The ancient Celts measured the worth of a human life in terms of cattle. If you killed someone, the family would demand from you the precise number of cattle associated with that person's social rank. The ancient Germanic tribes had a similar concept, the weregild, which was the quantity of gold associated with the dead person's social rank.
Nowadays, I think largely due to Christian and then Enlightenment influence, we tend to think of a human life as priceless - but do we really mean that? If, in order to save one human life, we had to bankrupt every person, every business, and every nation on the planet, would that be the right choice? If not, then where do you draw the line? Would the value of a person's life be variable based on certain factors, and, if so, what would those factors be?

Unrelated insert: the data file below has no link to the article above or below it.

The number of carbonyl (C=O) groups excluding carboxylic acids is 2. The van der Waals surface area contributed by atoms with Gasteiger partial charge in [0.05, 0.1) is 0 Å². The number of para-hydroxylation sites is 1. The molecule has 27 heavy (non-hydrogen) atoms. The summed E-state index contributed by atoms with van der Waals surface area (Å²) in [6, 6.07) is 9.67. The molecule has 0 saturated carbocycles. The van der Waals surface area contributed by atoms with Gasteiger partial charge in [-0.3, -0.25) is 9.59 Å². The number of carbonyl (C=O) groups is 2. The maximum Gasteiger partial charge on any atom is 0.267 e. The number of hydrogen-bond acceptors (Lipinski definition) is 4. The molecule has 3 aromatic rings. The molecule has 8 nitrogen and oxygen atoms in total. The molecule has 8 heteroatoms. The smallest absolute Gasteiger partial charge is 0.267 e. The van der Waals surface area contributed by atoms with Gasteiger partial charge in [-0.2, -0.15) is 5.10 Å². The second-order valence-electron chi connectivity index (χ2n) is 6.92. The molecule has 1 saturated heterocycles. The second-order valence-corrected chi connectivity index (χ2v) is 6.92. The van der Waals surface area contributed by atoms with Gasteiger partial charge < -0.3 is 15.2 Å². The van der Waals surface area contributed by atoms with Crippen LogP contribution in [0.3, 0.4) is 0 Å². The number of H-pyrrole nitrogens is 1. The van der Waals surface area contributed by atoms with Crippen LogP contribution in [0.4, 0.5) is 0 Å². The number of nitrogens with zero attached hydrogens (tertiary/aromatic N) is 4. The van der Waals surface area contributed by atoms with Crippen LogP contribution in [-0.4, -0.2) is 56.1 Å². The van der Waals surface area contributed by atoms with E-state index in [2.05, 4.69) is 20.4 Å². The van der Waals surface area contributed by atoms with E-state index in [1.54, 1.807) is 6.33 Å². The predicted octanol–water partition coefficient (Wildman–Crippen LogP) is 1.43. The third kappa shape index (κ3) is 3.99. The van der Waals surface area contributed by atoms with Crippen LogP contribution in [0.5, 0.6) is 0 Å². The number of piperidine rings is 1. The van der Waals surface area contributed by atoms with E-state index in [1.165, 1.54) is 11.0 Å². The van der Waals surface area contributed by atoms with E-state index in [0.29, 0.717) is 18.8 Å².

Generally, such laws aren't really measuring the value of the person or their life. They're measuring the value of their work and/or contribution to society, and even then only within a narrow focus.
"Priceless" doesn't really mean infinite value. It just means incalculable. It means about the same thing as a daughter telling her parents she loves them, "Thiiiiiiiiiis much."
My opinion is that one life is worth more than that which can ever
be made up for.